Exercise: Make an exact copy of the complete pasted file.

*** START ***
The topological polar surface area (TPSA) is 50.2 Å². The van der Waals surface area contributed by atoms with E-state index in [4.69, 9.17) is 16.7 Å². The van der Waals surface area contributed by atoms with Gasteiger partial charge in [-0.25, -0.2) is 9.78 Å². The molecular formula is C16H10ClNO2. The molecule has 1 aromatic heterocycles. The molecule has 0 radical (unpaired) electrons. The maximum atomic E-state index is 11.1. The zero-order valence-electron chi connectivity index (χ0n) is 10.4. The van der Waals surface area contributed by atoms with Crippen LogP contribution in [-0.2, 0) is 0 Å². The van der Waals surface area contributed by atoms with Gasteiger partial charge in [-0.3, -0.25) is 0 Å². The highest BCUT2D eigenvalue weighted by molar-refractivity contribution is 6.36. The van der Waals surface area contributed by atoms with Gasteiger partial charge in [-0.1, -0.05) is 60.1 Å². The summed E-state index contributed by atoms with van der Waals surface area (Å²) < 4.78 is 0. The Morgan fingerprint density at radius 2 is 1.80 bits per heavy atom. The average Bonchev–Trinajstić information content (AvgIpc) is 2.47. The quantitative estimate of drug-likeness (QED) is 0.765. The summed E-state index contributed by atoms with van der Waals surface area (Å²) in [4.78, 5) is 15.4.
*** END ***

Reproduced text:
The topological polar surface area (TPSA) is 50.2 Å². The van der Waals surface area contributed by atoms with E-state index in [4.69, 9.17) is 16.7 Å². The van der Waals surface area contributed by atoms with Gasteiger partial charge in [-0.25, -0.2) is 9.78 Å². The molecular formula is C16H10ClNO2. The molecule has 1 aromatic heterocycles. The molecule has 0 radical (unpaired) electrons. The maximum atomic E-state index is 11.1. The zero-order valence-electron chi connectivity index (χ0n) is 10.4. The van der Waals surface area contributed by atoms with Crippen LogP contribution in [-0.2, 0) is 0 Å². The van der Waals surface area contributed by atoms with Gasteiger partial charge in [-0.3, -0.25) is 0 Å². The highest BCUT2D eigenvalue weighted by molar-refractivity contribution is 6.36. The van der Waals surface area contributed by atoms with Gasteiger partial charge in [-0.1, -0.05) is 60.1 Å². The summed E-state index contributed by atoms with van der Waals surface area (Å²) < 4.78 is 0. The Morgan fingerprint density at radius 2 is 1.80 bits per heavy atom. The average Bonchev–Trinajstić information content (AvgIpc) is 2.47. The quantitative estimate of drug-likeness (QED) is 0.765. The summed E-state index contributed by atoms with van der Waals surface area (Å²) in [4.78, 5) is 15.4.